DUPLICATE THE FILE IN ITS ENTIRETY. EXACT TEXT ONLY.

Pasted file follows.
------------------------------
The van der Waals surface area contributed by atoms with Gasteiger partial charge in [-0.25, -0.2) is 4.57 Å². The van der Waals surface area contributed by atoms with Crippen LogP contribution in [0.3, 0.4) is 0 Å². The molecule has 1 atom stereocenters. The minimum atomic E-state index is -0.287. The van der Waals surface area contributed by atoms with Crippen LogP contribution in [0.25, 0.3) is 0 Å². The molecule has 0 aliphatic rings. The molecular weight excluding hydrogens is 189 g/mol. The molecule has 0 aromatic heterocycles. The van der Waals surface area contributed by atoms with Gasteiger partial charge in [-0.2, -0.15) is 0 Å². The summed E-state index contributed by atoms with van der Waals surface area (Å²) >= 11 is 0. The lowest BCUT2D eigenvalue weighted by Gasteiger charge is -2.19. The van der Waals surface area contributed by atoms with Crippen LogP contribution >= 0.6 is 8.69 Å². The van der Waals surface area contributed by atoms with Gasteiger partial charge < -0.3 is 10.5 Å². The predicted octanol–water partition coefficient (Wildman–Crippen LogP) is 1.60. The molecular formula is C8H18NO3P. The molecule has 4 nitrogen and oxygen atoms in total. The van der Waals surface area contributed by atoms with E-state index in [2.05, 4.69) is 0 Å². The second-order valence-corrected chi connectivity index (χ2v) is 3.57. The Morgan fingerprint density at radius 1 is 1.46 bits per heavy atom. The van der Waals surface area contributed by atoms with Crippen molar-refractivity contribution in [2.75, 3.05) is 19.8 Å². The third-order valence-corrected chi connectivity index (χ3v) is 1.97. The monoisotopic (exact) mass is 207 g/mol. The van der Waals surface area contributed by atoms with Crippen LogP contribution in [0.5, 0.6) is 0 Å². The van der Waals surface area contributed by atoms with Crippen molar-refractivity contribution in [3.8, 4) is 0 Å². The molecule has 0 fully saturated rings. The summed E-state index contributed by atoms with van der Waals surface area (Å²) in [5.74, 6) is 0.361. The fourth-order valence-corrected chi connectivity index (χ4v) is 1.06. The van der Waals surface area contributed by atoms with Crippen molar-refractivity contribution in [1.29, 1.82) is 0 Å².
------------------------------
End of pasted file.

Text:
The van der Waals surface area contributed by atoms with Gasteiger partial charge in [-0.25, -0.2) is 4.57 Å². The van der Waals surface area contributed by atoms with Crippen LogP contribution in [0.3, 0.4) is 0 Å². The molecule has 1 atom stereocenters. The minimum atomic E-state index is -0.287. The van der Waals surface area contributed by atoms with Crippen LogP contribution in [0.25, 0.3) is 0 Å². The molecule has 0 aliphatic rings. The molecular weight excluding hydrogens is 189 g/mol. The molecule has 0 aromatic heterocycles. The van der Waals surface area contributed by atoms with Gasteiger partial charge in [-0.2, -0.15) is 0 Å². The summed E-state index contributed by atoms with van der Waals surface area (Å²) >= 11 is 0. The lowest BCUT2D eigenvalue weighted by Gasteiger charge is -2.19. The van der Waals surface area contributed by atoms with Crippen LogP contribution >= 0.6 is 8.69 Å². The van der Waals surface area contributed by atoms with Gasteiger partial charge < -0.3 is 10.5 Å². The predicted octanol–water partition coefficient (Wildman–Crippen LogP) is 1.60. The molecular formula is C8H18NO3P. The molecule has 4 nitrogen and oxygen atoms in total. The van der Waals surface area contributed by atoms with E-state index in [2.05, 4.69) is 0 Å². The second-order valence-corrected chi connectivity index (χ2v) is 3.57. The Morgan fingerprint density at radius 1 is 1.46 bits per heavy atom. The van der Waals surface area contributed by atoms with Crippen molar-refractivity contribution in [2.75, 3.05) is 19.8 Å². The third-order valence-corrected chi connectivity index (χ3v) is 1.97. The monoisotopic (exact) mass is 207 g/mol. The van der Waals surface area contributed by atoms with Crippen LogP contribution in [0.5, 0.6) is 0 Å². The van der Waals surface area contributed by atoms with Crippen molar-refractivity contribution in [3.8, 4) is 0 Å². The molecule has 0 fully saturated rings. The summed E-state index contributed by atoms with van der Waals surface area (Å²) in [5.74, 6) is 0.361. The fourth-order valence-corrected chi connectivity index (χ4v) is 1.06. The van der Waals surface area contributed by atoms with Crippen molar-refractivity contribution in [1.29, 1.82) is 0 Å².